Call our Sales Team on 0208 912 2120

Thief proof fire-door risks

17th December 1971
Page 39
Page 39, 17th December 1971 — Thief proof fire-door risks
Noticed an error?
If you've noticed an error in this article please click here to report it so we can fix it.

Which of the following most accurately describes the problem?

by Inspector K. W. Norman,

Crime Prevention Section, New Scotland Yard.

• Most buildings are subject to legislation on means of escape in the event of fire. Warehouses. workshops, stores and offices are all included. The provisions of the Acts governing the subject are applied and enforced to a great extent by the Local Fire Authority in whom responsibility for inspection and certification of certain premises is vested.

However, the ideal of free and unimpeded evacuation of the occupants of a building in the event of sudden calamity can conflict with the need to protect the contents of the building from theft and damage by intruders, or the removal of stolen property by persons employed or otherwise having legitimate access to the premises by way of the fire emergency exit doors. And although considerable legislation exists to ensure satisfactory provisions exist to prevent fire and to maintain a means of escape, no similar conditions are placed upon architects to design anti-theft provisions. Consequently, in order to ensure that buildings easily obtain the necessary certification, the crime hazard raised by fire emergency exit doors is not subjected to examination until experiences by the occupier demand it.

This apparent conflict of interest can be resolved provided careful thought is given to each individual fire emergency exit door and none of the parties involved takes a dogmatic stand. Consideration should be given to the siting of each door and the uses, in addition to providing an emergency exit facility, to which it will be put. The door's construction and the materials used in the wall around it. and the door's use as an entrance as well as emergency exit are all factors to be considered and balanced against the standard of crime risk. Advice should be sought from both the Fire Prevention Officer and the Crime Prevention Officer — possibly with a joint consultation on site.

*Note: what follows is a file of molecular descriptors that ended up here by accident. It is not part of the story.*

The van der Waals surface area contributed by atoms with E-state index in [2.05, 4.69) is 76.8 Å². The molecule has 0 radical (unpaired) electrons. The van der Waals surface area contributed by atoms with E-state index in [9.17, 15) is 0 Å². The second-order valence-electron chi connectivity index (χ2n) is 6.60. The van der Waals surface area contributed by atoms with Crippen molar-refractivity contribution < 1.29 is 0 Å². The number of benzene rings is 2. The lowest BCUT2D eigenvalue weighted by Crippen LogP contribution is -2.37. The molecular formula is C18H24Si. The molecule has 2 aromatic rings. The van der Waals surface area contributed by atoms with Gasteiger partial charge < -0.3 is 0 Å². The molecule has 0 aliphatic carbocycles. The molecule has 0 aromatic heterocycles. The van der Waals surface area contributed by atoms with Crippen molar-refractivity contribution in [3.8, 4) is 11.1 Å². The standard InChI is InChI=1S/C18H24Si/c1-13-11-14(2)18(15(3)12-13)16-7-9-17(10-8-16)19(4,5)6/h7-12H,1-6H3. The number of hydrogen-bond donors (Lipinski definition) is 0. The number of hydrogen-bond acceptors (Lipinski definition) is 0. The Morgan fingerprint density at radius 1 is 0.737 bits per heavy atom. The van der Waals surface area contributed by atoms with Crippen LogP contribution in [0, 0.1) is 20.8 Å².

The protection of life from the fire risk is, of course, of paramount importance and all security provisions must be subordinated to that one basic aim. However, one should remember that legislation and the important basic aim I have outlined apply only when' the premises are occupied. During out-ofbusiness hours the entire premise, including all the emergency exit doors, should be secured to the highest possible security standard commensurate with security risk. It is also essential that locks and security fastenings used on fire emergency exit doors when the building is not occupied, are either removed or unlocked and maintained in that condition while the premises are in use.

The different means of providing security protection to fire exit doors will be dealt with in a future article.


People: K. W. Norman

comments powered by Disqus